Sunday, January 30, 2011
I’m in my den, sifting through all my handwritten letters and e-mails from kids who want to be the next David Beckham. Ages range from between eight and twenty years old. One e-mail catches my eye.
He says he trained at the Notts County Centre of Excellence, as an under 8, about five years ago, but didn’t make the final draft. His preferred position is full back. He’s tough in the tackle, has good positioning sense and is a crisp passer of the ball. I’m warming to this boy.
I check out the details of his local club, it’s Keyworth United. Mmmm, that’s interesting, it’s right on my patch. Hang on a minute, I’ve lived in the village for over forty years. I look further down his CV; his team is Keyworth United Under 13’s Green – eh? I help coach them.
I glance to the bottom of the page ….. it’s signed by a Joe Palmer (‘The Skipper’). The cheeky little monkey has tried to blag a trial with the oldest Football League club in the world (Notts County). Oh well, I might let him come and train for the last few weeks of the season.
Boy, have I been ill readers. It was touch and go one day that I might miss ‘Cash in the Celebrity Attic,’ featuring comedy genius Syd Little. Thankfully, I struggled down the stairs, accompanied by my duvet, box of tissues and Lemsips.
I was off work for two days. My first sick leave since 2007, when I dislocated my ring finger whilst almost taking a breathtaking catch on the deepest boundary in Nottinghamshire.
I’ve not proper ground hopped in weeks. I did Anstey Town v Hinckley FC on the 3rd Jan but didn’t blog it. I’ll have to re-visit. Apart from a Notts Senior Cup tie between the excellent Greenwood Meadows and Radcliffe Olympic, the ground hopping schedule has been as dead as a door nail.
It’s Friday evening. I’m shivering in sub zero temperatures at the bus stop outside The Fairway pub in the village of Keyworth. The bus turns up 25 minutes late. I have an enjoyable evening with work colleagues at the superb Mexican restaurant, Las Iguanas, on Chapel Bar in Nottingham.
I’m back home for 10pm. I can’t do late-ones anymore. Besides, I’ve a busy schedule tomorrow. Sticky Jnr needs dropping off at Center Parks, near Sherwood Forest, and then it’s back home, pick up the legend (Trumpy Bolton) and head off to Stalybridge, close to Manchester.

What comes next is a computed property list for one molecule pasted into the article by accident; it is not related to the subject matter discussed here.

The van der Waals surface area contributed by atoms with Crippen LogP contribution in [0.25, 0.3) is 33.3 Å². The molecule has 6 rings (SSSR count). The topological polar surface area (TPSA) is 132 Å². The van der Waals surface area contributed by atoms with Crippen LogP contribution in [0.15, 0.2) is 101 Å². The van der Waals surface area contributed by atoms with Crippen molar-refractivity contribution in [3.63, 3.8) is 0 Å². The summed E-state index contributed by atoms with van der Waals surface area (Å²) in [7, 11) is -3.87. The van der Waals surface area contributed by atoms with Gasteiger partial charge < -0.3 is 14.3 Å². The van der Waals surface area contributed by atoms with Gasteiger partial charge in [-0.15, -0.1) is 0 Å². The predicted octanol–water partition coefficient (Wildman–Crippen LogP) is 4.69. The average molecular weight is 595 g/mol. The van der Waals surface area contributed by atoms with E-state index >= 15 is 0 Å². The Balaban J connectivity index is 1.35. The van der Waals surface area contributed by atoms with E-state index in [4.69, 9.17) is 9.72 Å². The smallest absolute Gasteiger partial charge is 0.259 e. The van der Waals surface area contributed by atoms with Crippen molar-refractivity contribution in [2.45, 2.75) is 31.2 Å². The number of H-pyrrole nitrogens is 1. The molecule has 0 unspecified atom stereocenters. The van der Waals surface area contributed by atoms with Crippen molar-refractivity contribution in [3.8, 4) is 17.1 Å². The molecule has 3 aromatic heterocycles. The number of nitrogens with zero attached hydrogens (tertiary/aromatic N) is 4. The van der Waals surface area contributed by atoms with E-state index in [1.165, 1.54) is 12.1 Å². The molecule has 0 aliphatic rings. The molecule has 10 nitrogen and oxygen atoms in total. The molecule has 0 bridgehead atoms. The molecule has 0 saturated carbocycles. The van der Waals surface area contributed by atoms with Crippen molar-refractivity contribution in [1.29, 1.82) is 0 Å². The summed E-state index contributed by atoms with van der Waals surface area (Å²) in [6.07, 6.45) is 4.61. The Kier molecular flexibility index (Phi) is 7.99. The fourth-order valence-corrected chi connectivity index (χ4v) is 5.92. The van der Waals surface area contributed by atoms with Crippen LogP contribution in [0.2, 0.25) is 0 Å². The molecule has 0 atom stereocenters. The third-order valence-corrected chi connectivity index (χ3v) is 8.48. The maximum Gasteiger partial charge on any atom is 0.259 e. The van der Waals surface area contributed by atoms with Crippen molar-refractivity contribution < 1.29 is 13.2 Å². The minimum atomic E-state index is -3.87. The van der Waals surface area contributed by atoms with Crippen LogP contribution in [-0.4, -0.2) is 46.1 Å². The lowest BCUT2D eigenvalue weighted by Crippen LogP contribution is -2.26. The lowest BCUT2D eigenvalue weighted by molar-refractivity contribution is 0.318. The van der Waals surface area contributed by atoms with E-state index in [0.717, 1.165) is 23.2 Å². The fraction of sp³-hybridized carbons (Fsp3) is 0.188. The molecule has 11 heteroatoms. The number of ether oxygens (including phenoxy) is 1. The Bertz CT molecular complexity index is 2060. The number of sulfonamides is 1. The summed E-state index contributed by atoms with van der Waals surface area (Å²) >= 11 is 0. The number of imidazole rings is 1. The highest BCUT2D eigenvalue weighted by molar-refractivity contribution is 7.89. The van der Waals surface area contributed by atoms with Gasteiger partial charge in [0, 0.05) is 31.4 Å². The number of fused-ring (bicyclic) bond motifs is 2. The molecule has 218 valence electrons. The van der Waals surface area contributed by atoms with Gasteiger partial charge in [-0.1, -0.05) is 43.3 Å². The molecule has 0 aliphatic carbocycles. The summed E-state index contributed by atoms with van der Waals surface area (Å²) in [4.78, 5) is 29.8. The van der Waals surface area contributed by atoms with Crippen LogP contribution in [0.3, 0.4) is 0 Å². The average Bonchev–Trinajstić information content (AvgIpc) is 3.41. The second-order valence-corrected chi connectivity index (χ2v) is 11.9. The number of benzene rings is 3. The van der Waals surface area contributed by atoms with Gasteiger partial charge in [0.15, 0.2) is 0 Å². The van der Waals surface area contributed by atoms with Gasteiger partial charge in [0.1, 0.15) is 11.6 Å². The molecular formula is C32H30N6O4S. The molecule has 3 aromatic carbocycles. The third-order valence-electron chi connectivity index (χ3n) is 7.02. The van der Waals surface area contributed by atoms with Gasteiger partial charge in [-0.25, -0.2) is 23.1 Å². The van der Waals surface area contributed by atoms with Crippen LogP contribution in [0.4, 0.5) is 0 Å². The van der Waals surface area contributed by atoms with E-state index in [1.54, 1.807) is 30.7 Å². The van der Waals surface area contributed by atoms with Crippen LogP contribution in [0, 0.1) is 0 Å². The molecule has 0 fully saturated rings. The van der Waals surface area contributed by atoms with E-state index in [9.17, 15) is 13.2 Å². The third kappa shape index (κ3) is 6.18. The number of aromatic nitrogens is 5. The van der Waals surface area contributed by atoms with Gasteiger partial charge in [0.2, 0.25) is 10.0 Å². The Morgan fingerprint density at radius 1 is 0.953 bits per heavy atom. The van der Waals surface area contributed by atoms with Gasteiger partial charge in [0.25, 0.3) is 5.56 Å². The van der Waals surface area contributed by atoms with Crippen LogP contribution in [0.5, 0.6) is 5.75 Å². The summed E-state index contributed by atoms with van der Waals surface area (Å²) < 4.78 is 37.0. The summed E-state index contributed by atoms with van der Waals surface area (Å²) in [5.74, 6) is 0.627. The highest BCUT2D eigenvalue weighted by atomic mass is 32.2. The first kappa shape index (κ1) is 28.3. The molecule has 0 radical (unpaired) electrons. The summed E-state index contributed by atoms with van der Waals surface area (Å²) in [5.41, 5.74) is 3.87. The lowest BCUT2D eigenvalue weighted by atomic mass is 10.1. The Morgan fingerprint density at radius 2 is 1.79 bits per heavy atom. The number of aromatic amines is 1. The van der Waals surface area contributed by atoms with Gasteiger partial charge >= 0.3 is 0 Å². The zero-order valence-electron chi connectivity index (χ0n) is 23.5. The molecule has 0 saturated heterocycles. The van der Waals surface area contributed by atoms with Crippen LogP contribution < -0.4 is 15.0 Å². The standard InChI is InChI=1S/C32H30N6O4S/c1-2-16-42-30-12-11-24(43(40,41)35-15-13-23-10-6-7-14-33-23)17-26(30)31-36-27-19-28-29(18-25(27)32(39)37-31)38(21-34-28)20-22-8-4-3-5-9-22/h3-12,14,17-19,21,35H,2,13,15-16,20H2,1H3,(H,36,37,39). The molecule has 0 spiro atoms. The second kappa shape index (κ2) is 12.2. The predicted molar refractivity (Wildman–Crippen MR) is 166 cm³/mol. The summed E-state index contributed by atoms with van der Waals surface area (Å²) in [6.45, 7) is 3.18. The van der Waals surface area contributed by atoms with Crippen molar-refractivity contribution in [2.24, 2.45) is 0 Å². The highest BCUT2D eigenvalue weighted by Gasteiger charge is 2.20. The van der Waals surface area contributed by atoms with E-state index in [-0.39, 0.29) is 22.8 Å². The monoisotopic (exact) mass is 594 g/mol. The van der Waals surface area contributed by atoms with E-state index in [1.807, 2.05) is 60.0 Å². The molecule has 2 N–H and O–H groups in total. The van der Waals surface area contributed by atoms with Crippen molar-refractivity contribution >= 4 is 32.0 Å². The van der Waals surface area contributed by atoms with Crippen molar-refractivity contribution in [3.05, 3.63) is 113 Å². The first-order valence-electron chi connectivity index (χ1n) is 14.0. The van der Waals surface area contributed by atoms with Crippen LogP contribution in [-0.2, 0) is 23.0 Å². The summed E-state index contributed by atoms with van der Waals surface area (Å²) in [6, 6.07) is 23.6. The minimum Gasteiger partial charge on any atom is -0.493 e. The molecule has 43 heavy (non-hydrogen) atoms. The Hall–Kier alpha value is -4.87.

I’m up at 7.30am. We do the paper round a bit earlier. The Daily Mail informs us that young women in Britain have a binge drinking problem – fair play, Mrs P did had a couple of Lambrini’s last night. This is the same paper that warned us in December that the ‘Big Freeze’ was set to continue until the end of January.
We jump in the car and head up towards Mansfield. Sticky jnr asks for a detour to the nearest McDonalds. We both grab a McMuffin Breakfast. We’re back in the car. Junior has tuned into Capital FM (aka Radio Trent). They play three on the spin which darken my mood: ‘G6’, Usher and Rihanna – it’s like the old Chinese water torture. I ask junior if it’s OK if I go and hang myself on a tree in Sherwood Forest.
I boot him out the car at Center Parks, where he’s hooking up with a mate from school. I immediately change over the radio station. I’m panicking about the trip to Manchester. It’s reportedly -4 overnight, with a freezing fog set in for the morning.
As soon as I’m home, I log onto the Interweb: Hyde are already off. A friendly official from Stalybridge confirms down the phone to me that their Conference North game against high-flying Boston United has bit the dust.
I phone up Trumpy. He’s on his second can, and requires a steady hand to prepare his litre of cider that he’s siphoning into his trusty plastic bottle. He’s quite keen on a trip to Osset, but games in the West Yorkshire area are nearly all frozen off. We play it safe and head towards the West Midlands.
I’m keen to tick off Stourbridge, the weather seems more settled in that part of the country. Trumpy studies his crumpled, dog-eared old atlas. He has a couple of pubs to chalk off in the vicinity.
The legend is relaxed now. He unscrews the top off his cider bottle and guzzles two or three mouthfuls. I’ve some serviettes from McDonalds on standby in case he starts slavering. He’s had nearly three weeks off the pop and has an enormous thirst to quench.